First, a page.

Eyal Aronoff is a co-founder of Quest Software, which was sold to Dell for $2.4 billion in 2012. Eyal’s passion now is breaking our addiction to oil as an energy source. He says that while wind and solar are nice, they aren’t a workable large-scale alternative to liquid gasoline for the cars we drive. Public transportation is only viable in certain urban centers. He showed that taxation and other financial incentives or punishments aren’t effective in changing our energy habits. He wants to show how alcohol-based liquid fuels are the best replacement fuel for liquid gasoline. Alcohol-based fuels can be derived from corn, sugar, biomass, and natural gas, to name just a few. Will it work? Are we capable of making this type of switch? Only time will tell. Clearly this idea of breaking our addiction to oil is one worth spreading.

Alison Noel is a New York Times bestselling author of 21 novels, with over seven-million copies in print. She talked about labels…those that others place on us and those we place on ourselves. We all have a yearning to be seen, heard, and understood. The question is how will we be seen, how will we be heard, and will we be understood for what we really are? Our labels often get in the way of understanding. She told us how her childhood was impacted by labels, some accurate, but most inaccurate. Labels don’t always fit, but they usually stick…if we allow them.

Dileep Rao is an actor who asked the question, “Do Movies Matter Anymore?” Some could easily argue that in a world of multitasking, and fragmented attention spans, movies are becoming a relic of the past. Rao argues the exact opposite. He sees the movie theater as the metaphoric dark cave where images and shadows from the campfire mesmerize us. Movie theaters are an almost sacred place where we are immersed in a story (if we allow it), with a bunch of strangers. For that short period of time, we are single-tasking, singularly-focused, and in the present (sounds a little bit like yoga).

Why spend five hours at a TEDx event? It’s all about ideas, and stories. Ideas worth spreading, and the way these ideas impact the stories we tell ourselves.

Blindness and Elephants

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The story of the blind men and the elephant originated in India.  It then spread across the world and through history in various versions.  Here’s the main story line:

Once upon a time, there lived six blind men in a village. One day the villagers told them, “Hey, there is an elephant in the village today.”  They had no idea what an elephant was. They decided, “Even though we would not be able to see it, let us go and feel it anyway.”

“Hey, the elephant is a pillar,” said the first man, who touched his leg.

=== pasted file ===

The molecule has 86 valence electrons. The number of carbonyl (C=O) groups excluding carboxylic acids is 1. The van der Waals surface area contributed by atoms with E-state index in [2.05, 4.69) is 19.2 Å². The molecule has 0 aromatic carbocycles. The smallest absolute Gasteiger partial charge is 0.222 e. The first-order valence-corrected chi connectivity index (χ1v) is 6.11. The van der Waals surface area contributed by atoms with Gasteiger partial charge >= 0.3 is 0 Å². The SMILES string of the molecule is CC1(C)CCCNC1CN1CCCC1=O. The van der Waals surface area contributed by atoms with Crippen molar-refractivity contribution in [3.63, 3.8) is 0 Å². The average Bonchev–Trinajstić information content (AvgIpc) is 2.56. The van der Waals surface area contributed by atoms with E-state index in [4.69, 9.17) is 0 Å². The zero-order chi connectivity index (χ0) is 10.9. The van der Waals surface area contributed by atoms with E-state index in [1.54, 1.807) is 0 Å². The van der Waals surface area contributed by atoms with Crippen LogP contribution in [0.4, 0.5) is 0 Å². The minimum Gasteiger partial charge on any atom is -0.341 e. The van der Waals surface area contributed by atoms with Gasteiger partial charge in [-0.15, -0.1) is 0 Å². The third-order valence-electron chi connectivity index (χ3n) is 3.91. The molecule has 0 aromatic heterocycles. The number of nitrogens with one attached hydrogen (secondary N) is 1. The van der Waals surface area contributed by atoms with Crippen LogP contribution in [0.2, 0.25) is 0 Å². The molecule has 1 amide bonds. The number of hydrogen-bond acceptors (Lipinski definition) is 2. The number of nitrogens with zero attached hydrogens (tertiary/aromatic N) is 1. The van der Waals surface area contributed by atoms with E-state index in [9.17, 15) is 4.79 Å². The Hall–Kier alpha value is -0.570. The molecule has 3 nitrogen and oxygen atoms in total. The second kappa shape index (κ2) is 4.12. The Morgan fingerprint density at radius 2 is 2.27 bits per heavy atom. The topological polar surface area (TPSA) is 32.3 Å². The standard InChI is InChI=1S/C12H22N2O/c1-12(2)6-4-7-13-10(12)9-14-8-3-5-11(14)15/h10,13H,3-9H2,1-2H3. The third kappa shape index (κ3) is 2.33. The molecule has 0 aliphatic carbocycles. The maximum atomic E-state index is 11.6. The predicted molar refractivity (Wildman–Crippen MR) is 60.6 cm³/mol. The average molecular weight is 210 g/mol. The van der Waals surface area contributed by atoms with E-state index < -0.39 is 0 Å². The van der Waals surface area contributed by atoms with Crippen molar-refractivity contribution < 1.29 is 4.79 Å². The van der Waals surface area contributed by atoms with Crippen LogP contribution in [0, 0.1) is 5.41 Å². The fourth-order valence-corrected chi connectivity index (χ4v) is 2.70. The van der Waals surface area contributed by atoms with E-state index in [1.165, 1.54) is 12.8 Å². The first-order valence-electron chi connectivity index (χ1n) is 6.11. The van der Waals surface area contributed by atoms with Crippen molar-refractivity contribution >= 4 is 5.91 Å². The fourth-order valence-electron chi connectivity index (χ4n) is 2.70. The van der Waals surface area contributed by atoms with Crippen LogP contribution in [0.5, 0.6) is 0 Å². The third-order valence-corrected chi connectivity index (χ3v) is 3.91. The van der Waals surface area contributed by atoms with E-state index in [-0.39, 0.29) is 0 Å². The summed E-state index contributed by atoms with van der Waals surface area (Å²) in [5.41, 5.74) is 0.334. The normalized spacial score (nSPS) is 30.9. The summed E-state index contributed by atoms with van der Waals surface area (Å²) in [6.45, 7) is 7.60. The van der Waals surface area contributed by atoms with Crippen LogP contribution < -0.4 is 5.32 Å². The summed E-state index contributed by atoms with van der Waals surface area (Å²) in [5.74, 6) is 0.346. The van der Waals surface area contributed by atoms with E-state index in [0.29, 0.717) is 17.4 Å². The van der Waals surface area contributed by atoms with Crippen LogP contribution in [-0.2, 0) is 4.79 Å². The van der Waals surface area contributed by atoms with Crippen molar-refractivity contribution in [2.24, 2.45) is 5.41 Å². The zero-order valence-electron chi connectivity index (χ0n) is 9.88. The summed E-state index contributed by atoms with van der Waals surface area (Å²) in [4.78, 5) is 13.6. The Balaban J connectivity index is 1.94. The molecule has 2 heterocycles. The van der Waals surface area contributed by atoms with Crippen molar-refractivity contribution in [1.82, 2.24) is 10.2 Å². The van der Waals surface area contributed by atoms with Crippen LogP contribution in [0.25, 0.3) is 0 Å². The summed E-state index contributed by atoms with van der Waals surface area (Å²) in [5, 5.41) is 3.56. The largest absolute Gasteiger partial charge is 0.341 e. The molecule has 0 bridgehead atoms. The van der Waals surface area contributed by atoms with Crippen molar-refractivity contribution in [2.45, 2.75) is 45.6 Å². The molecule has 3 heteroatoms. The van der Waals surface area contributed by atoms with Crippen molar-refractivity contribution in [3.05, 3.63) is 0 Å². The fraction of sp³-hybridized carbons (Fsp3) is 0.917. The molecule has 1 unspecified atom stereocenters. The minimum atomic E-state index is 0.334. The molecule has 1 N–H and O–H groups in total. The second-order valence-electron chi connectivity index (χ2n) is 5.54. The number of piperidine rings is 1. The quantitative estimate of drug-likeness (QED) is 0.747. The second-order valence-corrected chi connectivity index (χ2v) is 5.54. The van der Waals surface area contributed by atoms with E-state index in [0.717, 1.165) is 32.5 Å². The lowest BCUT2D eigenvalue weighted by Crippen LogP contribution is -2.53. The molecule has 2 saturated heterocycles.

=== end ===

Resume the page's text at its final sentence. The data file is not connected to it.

“Oh, no! It’s like a rope,” said the second man, who touched the tail.

“Oh, no! It’s like a thick branch of a tree,” said the third man, who touched the trunk of the elephant.

“It’s like a big hand fan” said the fourth man, who touched the ear of the elephant.

“It’s like a huge wall,” said the fifth man, who touched the belly of the elephant.

“It’s like a solid pipe,” said the sixth man, who touched the tusk of the elephant.

They began to argue about the elephant and each of them insisted that he was right. It looked like they were getting agitated.  A wise man was passing by and saw this.  He stopped and asked them, “What is the matter?”

They said, “We cannot agree what the elephant is like.” Each one of them told what he thought the elephant was like.

The wise man calmly explained to them, “All of you are right. The reason every one of you is telling it differently is that each of you touched a different part of the elephant.”

What part of the elephant are you holding onto?

Are you willing to listen to the way others describe the elephant?

Are you aware of your blindness?

The Candy Store

Imagine you’re a candy lover.  You like all types of candy.  Actually, that’s not so hard to imagine for most of us.

Imagine you’re placed inside a candy store.  Every type of candy is there.  All of your favorites, and some that you’ve always wanted to try, are right there for you.  New flavors arrive all the time.

You get to have as much candy as you want.  No worries about calories, sugar content, cavities, or the inevitable sugar crash.  Just great candy, and it’s all yours.

Two rules:

  • you only get thirty minutes
  • you can’t take any of the candy with you

I’ve come to view life as that candy store…especially since I’ve been in here for at least fifteen of my minutes.

Here are seven things I’ve learned about the candy store, so far:

  1. It’s important to get the lay of the land before grabbing handfuls of candy.
  2. The best flavors are the most subtle, and often take time to enjoy.
  3. Some candy flavors mix well, others, not so much.
  4. I’ll never be able to taste all of the candy in the store, and that’s okay.
  5. There are just about as many sour candies as there are sweet.  The sour ones help me appreciate the sweet flavors even more.
  6. Most of the candy melts in your hand if you hold on to it for too long.
  7. The best candy, whether sweet or sour, is the candy that you share with those you love.